Don't encourage us
23 November 2014 01:19 (South Africa)
Opinionista Pierre de Vos

Carlisle and car key confiscation: Don't go with the (traffic) flow

  • Pierre de Vos
Power does funny things to people. A communist who becomes a minister suddenly believes he has a right – at the taxpayer’s expense – to be driven around in a million rand limousine and to stay at the luxurious Mount Nelson Hotel, probably the most colonial of hotels in Africa. Democratic Alliance (DA) leaders who squeal day and night about the flouting of the Rule of Law by the ANC suddenly blithely advocate lawlessness on the part of law enforcement officers when they become MECs. 

The latest victim of this kind of power-sickness is a man named Robin Carlisle, the Transport and Public Works MEC for the DA Western Cape government. Carlisle has instructed law enforcement officers to pull over drivers and, if they are believed to be fatigued, to confiscate their car keys to force them to rest. The problem is that there is no law that empowers law enforcement officers to detain drivers in this way and to confiscate their car keys.

When asked about whether it was legal to confiscate the car keys of drivers, Carlisle said: “I have no idea, but I don’t care either… We have got no option but to pull out all the stops, whether illegal or legal… I just don’t know what else to do than to become very rough.”

It might well be that tired drivers pose a danger to other motorists and to themselves. If there were an accurate method to test drivers for fatigue (which, I suspect, there is not) and if there were an empowering law that allowed officers to limit the right to movement of ordinary citizens in this manner, Carlisle’s idea might have been worth exploring.

The problem is there is no law that empowers this kind of behaviour, so Carlisle is brazenly admitting that he has instructed law enforcement officers to break the law. This is the very law that officers are supposed to uphold, the law that limits the powers of law enforcement officers in order to protect citizens from the potential abuse of power by those who can so easily lord it over the rest of us because they wear a uniform. 

What Carlisle is in effect saying is that there is one set of rules and principles that should apply to the ANC government and another set that should apply to the DA. When the ANC flouts the law, it is the end of civilization as we know it. When the DA instructs law enforcement officers to flout the law, they should be cheered on because the DA could be trusted to flout the law only if it is in our collective interest.

What makes it worse is that Carlisle has not issued any guidelines to protect ordinary citizens against the abuse of power that will inevitably flow from this unlawful instruction. In the absence of legally imposed guidelines to direct the exercise of such a drastic and invasive discretion by law enforcement officials, it is inevitable that some motorists will become victims of arbitrary harassment by officers, who – let’s face it – are not known for their wisdom and their deep respect for the rights of others.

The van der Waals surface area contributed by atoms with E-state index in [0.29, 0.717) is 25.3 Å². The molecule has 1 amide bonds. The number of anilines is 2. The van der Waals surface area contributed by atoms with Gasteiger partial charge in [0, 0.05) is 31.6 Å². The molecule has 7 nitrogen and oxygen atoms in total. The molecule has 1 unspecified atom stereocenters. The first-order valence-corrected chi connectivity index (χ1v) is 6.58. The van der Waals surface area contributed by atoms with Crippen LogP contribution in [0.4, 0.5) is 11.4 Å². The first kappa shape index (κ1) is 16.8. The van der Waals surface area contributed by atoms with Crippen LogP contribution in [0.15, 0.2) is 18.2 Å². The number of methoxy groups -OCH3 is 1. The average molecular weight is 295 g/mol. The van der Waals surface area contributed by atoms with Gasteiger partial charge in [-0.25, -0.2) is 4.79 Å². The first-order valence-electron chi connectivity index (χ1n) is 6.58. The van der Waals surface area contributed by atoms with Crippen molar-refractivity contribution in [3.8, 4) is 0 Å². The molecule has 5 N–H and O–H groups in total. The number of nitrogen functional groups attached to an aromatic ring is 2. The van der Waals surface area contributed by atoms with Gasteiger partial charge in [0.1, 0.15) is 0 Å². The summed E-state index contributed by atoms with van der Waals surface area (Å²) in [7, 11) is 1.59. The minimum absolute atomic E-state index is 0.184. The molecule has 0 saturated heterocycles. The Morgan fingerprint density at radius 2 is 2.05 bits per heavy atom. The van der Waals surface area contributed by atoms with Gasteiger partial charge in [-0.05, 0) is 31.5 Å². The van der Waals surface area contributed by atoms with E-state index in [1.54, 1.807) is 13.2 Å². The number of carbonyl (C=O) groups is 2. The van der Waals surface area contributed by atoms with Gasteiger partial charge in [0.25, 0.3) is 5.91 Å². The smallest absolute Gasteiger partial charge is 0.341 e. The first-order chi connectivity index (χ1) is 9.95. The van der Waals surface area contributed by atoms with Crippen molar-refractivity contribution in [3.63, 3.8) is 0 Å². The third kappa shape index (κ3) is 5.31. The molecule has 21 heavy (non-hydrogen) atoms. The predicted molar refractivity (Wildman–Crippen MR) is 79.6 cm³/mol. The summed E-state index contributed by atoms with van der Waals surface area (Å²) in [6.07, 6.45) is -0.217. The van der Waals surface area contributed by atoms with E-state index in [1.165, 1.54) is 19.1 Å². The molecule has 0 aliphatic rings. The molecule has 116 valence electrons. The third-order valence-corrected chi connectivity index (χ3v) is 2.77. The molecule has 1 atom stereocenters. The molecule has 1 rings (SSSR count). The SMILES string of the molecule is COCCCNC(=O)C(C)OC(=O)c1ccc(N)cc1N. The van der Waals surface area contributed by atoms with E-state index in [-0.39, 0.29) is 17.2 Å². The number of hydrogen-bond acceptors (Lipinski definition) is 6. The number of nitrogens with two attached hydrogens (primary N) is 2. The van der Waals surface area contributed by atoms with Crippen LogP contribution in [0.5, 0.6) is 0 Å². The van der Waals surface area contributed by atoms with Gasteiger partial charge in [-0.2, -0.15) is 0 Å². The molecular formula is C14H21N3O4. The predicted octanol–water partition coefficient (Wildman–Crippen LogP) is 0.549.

Who is going to protect innocent motorists from the possible power-hungry or insecure traffic cops out there? Who will make sure that traffic cops will use this power fairly and will not target motorists based on their race, class or gender? In almost all cases it will be impossible to determine with accuracy whether a driver is fatigued or not. This means that if Carlisle gets his way, a traffic cop will be able to stop anyone and confiscate that person’s car keys because the traffic cop says so. 

Although not posing the same degree of danger as statements by politicians and police leaders to “shoot the bastards” (who might or might not turn out to be criminals), the principle remains the same. This is the thing with principles: one has to stick to them. If one applies a different set of principles to oneself than one applies to ones opponents, one will rightly be called a hypocrite. Apart from the hypocrisy, it is also deeply illiberal. The DA is supposed to be a liberal party, so when one of its MEC's advocate the brazen flouting of the Rule of Law, this raises serious questions about the party's commitment to liberal values.

This kind of logic leads to the unofficial sanctioning of the torture of innocent people and of unlawful arrest and detention. It leads to an abuse of power. Always. After all, if results are all that matters, then surely we should not worry too much that our law does not empower police officers to torture ordinary citizens as long as the torture lead to the arrest of people who might be criminal suspects.

I don’t want to live in a country where traffic cops think that they can stop me without any good reason and take away my car keys because some cowboy MEC has told them to ignore the law. Helen Zille should immediately take action against MEC Carlisle, who is bringing her administration into disrepute and creating the impression that the DA government endorses lawlessness. Quite frankly, I would feel much safer if Carlisle were fired forthwith. If no action is taken we will know that Zille, too, does not respect the Rule of Law when it suits her, and when a few votes could be won by flouting it. DM

  • Pierre de Vos
Pierre de vos

Pierre De Vos teaches Constitutional law at the University of Cape Town Law Faculty, where he serves as deputy dean and as the Claude Leon Foundation Chair in Constitutional Governance. He writes a regular blog, entitled 'Constitutionally Speaking', in which he attempts to mix one part righteous anger, one part cold legal reasoning and one part irreverence to help keep South Africans informed about Constitutional and other legal developments related to the democracy.

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